# Marching NumPy

GitHubDocumentation on Read The Docs

The visualisation of numeric data is a key component of computer graphics.

Data is often encountered as numeric values distibuted over a regular space - sometimes volume data are called voxels data.
Visualisation of this numeric data is key to the interpretation and/or appreciation of the data. For example:

- medicine: medical imaging such as MRI and CT scanners.
- science: quantum mechanical calculations and data recording.
- cartography: linking data such as height, land usage, etc to map coordinates.
- entertainment: generation of artwork generated terrain and visualsation of metaballs.

An important method for the visualisation of volume data is to calculate an isosurface:
a mesh surface that follows as closely as possible where the data crosses a certain level threshold.

This package includes an implementation of the Lorensen Marching Cubes isosurface calculation algorithm
using only Python and NumPy methods: `MarchingCubesLorensen.marching_cubes_lorensen()`

.
The algorthimn follows these processes:

**Calculate Intersects**. For each time that the volume value crosses the level threshold along each axis, interpolate the position of the intersection - this becomes a vertex for the output mesh. Also calculate a unique id for that vertex.**Assign Types**. Consider each corner of the volume unit and whether it is above or below the level threshold. Assign a unique identifier to each unit based upon the outcome of these logical binary tests. For a cube there are 8 vertices that gives 256 possible outcomes [that are related to a set of 15 core geometries by symmetry].**Look Up Geometry**. Use the calculated type to index a precalculated geometry table the defines how the calculated vertices should be joined using triangular geometry.

Example usage:

>>> import numpy >>> volume = numpy.load("example_data/test_volume.npy") >>> import MarchingNumPy >>> vertices,triangles = MarchingNumPy.marching_cubes_lorensen(volume, level=0.05) >>> vertices.shape (4138, 3) >>> triangles.shape (8244, 3)

The image below - a molecular orbital of caffeine (pink and green wireframe) - was generated in Blender using the output of this function.

This volume data `test_volume.npy`

is from the Cubefile package.

# Hotplates

GitHubDocumentation on Read The Docs

The MSHPro is low-cost hotplate stirrer.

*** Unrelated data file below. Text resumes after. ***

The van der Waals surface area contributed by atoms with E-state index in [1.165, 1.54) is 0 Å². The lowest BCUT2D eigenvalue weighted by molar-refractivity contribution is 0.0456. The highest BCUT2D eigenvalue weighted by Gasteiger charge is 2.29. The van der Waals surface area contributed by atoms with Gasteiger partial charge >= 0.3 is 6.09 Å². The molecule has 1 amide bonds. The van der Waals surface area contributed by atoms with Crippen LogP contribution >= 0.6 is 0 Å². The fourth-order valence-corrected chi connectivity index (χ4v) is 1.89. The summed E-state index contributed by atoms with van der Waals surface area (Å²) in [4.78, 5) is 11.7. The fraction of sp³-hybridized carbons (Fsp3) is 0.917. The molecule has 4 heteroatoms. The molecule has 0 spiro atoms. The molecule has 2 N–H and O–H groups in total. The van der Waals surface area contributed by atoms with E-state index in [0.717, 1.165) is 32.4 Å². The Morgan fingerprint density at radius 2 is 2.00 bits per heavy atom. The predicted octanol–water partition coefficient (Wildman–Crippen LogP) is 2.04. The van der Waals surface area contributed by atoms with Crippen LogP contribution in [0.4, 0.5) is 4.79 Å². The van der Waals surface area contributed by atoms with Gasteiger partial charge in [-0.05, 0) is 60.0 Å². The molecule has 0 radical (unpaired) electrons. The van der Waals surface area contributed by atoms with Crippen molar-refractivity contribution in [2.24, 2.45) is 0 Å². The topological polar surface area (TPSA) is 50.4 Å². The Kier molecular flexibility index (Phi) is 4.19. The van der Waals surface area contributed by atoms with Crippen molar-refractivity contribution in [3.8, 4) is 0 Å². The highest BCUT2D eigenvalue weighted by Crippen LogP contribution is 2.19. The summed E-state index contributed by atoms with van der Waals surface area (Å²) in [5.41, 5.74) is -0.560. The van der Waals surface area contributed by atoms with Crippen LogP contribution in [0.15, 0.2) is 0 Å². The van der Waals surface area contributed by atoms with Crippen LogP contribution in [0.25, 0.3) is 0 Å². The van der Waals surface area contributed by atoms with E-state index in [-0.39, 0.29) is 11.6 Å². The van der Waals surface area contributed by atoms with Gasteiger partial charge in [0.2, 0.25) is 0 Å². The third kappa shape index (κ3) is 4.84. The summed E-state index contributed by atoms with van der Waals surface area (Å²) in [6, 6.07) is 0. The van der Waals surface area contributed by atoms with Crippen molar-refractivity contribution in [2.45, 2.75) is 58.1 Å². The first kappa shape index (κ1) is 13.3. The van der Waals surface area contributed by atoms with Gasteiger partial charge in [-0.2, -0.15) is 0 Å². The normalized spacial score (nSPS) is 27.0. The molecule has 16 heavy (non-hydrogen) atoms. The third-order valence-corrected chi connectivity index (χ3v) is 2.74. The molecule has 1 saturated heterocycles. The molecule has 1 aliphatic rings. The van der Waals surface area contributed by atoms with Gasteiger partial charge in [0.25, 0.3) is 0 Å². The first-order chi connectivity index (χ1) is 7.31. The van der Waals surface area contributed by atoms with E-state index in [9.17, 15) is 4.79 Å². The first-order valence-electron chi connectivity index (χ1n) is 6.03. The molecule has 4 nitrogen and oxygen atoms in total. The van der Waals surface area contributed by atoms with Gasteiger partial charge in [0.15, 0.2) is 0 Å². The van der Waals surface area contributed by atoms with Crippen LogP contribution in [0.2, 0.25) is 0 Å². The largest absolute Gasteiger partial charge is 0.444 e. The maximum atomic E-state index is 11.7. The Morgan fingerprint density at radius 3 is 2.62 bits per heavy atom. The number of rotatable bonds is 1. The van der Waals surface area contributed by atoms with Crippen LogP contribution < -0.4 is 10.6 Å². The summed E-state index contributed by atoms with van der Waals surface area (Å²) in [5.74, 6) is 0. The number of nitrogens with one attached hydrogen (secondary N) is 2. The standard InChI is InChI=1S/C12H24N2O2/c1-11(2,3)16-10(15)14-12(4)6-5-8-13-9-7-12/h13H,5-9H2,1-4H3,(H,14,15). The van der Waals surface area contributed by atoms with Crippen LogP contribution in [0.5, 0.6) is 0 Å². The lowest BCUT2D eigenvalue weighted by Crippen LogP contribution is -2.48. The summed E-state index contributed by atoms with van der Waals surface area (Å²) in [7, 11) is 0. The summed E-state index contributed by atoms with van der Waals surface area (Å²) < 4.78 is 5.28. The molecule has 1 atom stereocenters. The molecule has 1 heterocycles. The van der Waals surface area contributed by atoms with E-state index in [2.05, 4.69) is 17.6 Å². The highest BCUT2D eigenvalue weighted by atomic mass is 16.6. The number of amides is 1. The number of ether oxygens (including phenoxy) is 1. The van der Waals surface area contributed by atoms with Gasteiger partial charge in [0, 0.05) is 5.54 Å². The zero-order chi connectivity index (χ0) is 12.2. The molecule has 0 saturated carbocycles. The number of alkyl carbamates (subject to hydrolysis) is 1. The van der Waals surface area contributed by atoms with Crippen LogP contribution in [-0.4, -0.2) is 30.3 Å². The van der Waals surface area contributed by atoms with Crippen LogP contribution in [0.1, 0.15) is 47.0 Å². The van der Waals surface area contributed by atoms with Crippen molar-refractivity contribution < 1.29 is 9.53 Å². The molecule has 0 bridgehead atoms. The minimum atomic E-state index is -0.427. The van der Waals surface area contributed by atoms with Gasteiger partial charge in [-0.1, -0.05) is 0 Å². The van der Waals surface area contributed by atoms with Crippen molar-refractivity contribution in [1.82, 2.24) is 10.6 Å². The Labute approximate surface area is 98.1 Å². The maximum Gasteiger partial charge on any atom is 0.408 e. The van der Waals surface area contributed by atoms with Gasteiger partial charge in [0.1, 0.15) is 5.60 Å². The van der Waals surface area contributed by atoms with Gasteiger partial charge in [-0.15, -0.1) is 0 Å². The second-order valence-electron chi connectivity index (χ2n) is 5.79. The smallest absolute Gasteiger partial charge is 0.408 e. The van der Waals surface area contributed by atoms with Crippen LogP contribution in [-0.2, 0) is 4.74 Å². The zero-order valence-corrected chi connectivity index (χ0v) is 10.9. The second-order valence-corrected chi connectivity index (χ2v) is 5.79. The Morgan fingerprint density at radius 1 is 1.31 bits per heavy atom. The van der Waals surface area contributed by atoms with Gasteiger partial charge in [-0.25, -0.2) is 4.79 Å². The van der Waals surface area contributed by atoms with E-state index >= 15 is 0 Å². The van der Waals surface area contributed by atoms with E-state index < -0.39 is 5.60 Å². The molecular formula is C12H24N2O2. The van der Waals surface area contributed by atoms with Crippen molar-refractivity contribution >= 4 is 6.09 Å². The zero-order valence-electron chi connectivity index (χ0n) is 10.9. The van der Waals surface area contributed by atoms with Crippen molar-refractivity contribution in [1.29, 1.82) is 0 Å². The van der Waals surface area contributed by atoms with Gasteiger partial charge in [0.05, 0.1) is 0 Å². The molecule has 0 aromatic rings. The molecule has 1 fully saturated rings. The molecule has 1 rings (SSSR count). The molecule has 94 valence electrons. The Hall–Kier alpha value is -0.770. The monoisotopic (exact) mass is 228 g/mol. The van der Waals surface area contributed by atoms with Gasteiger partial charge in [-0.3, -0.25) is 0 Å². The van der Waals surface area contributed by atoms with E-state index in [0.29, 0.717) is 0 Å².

The hotplate has a RS232 9-pin connector on the rear
that allows control of its functions.
This package is a tool for control of these hotplates *via* serial interface.

This package is an interface to all commands provided by the
`Hotplates.MSHPro`

class.

Commands are avilable to get information and control the hotplate's speed and temperature.

All the formal communication structure is described by the `Hotplates.MSHProCommunication`

module.

Example usage:

>>> import Hotplates >>> hp = Hotplates.MSHPro(port="/dev/ttyUSB0") >>> hp.status() {'success': True, 'stir_set': 'Off', 'stir_actual': 0, 'heat_set': 'Off', 'heat_actual': 17.5, 'stir_on': False, 'heat_on': False, 'heat_limit': 340.0} >>> hp.stir(400) # Wait after command for hotplate to reach speed >>> hp.status() {'success': True, 'stir_set': 400, 'stir_actual': 399, 'heat_set': 'Off', 'heat_actual': 17.7, 'stir_on': True, 'heat_on': False, 'heat_limit': 340.0} >>> hp.off() >>> hp.status() {'success': True, 'stir_set': 'Off', 'stir_actual': 0, 'heat_set': 'Off', 'heat_actual': 1.1, 'stir_on': False, 'heat_on': False, 'heat_limit': 340.0}

Serial communication is full duplex and this is
acheived using `Hotplates.SerialThreadedDuplex.Serial`

, an
extension of PySerial's `serial.Serial`

.

# Cubefile

GitHubDocumentation on Read The Docs

.cube files are generated from quantum mechanical chemistry calculations.
They contain data about the atoms of a molecule: their element, charge and position,
as well as volume data from molecular orbital calculations - where you can expect to find electrons within a molecule.

This package is a tool for loading data into Python from a .cube file.

See MarchingNumPy for a method of converting this volume data to an isosurface.

Example usage:

>>> import Cubefile >>> cf = Cubefile.Cubefile("_testfiles/caffeine_54.cube") >>> cf.voxels.shape (111, 98, 64)

The package includes some example .cube data calculated for caffeine that has been rendered as a point cloud below.